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Cogan House/Buckhorn Covered Bridge Lycoming County

Pulling up tot he Cogan House/Buckhorn Covered Bridge was a pretty cool experience. We were on the annual ride between our families on the holidays and we got to the valley in which the covered bridge is located and it had a nice dusting of snow. It just appeared out of nowhere, and the red color of the bridge contrasted so neatly with the fresh white snow and the evergreens of the surrounding woods. You basically need to be seeking out this bridge to find it, for you will not be stumbling upon it on a random ride. It is at the end of a dead end road that led to an old village with 19th century industry.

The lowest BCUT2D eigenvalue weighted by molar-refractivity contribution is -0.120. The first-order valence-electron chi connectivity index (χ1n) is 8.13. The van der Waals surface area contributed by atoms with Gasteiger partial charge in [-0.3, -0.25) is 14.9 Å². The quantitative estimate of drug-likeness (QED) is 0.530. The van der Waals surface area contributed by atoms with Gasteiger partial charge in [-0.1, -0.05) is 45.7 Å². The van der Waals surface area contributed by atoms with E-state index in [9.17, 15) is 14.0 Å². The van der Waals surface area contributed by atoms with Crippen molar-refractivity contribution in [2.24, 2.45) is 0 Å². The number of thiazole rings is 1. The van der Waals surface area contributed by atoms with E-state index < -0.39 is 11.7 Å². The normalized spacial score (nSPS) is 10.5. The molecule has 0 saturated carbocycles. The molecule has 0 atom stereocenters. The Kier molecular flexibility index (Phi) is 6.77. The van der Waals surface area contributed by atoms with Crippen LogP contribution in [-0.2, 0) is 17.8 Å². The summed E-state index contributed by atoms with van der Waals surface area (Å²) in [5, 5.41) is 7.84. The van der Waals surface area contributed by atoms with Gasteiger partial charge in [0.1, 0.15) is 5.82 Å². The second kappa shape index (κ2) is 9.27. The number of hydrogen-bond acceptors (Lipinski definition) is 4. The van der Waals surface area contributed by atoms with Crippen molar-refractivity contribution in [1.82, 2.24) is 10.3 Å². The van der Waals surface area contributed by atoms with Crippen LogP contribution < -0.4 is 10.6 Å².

Since the woods were clearcut, that industry ended and this covered bridge has not faced regular traffic. It was originally built in 1877 and was fully restored in 1998, though inspectors say that this bridge is in pretty rough shape structurally. It probably has not been acted upon though since it is at the end of a dead end road and basically serves as the entrance of a residential driveway these days. 

This bridge is only 82 feet long and utilizes the Burr Arch Truss method of construction. It crosses James Creek and was the only of the covered bridges on that creek to survive the major floods it occasionally sees. It is one of only three classic covered bridges in Lycoming County. 

While the method of bridge construction is common, there was something about this specific bridge that really popped for me. I think it was in its placement with a beautifully regrown second growth forest. I really enjoyed seeing this covered bridge. 


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